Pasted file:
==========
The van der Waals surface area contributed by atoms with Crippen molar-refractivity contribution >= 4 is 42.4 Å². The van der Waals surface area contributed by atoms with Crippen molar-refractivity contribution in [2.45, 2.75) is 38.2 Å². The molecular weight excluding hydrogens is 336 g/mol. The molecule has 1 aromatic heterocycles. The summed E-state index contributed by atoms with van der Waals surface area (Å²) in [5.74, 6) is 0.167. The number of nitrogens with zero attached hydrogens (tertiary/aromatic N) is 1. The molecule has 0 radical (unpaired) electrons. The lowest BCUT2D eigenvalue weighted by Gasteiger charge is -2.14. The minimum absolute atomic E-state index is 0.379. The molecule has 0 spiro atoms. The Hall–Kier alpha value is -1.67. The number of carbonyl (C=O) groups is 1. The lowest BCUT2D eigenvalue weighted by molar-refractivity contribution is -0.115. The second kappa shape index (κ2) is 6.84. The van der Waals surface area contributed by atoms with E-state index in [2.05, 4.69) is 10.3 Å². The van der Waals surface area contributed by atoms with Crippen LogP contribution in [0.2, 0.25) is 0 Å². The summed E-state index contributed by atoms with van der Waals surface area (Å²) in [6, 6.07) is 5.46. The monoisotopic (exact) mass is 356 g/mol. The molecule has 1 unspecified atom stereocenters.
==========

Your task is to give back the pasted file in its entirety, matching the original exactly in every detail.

The van der Waals surface area contributed by atoms with Crippen molar-refractivity contribution >= 4 is 42.4 Å². The van der Waals surface area contributed by atoms with Crippen molar-refractivity contribution in [2.45, 2.75) is 38.2 Å². The molecular weight excluding hydrogens is 336 g/mol. The molecule has 1 aromatic heterocycles. The summed E-state index contributed by atoms with van der Waals surface area (Å²) in [5.74, 6) is 0.167. The number of nitrogens with zero attached hydrogens (tertiary/aromatic N) is 1. The molecule has 0 radical (unpaired) electrons. The lowest BCUT2D eigenvalue weighted by Gasteiger charge is -2.14. The minimum absolute atomic E-state index is 0.379. The molecule has 0 spiro atoms. The Hall–Kier alpha value is -1.67. The number of carbonyl (C=O) groups is 1. The lowest BCUT2D eigenvalue weighted by molar-refractivity contribution is -0.115. The second kappa shape index (κ2) is 6.84. The van der Waals surface area contributed by atoms with E-state index in [2.05, 4.69) is 10.3 Å². The van der Waals surface area contributed by atoms with Crippen LogP contribution in [0.2, 0.25) is 0 Å². The summed E-state index contributed by atoms with van der Waals surface area (Å²) in [6, 6.07) is 5.46. The monoisotopic (exact) mass is 356 g/mol. The molecule has 1 unspecified atom stereocenters.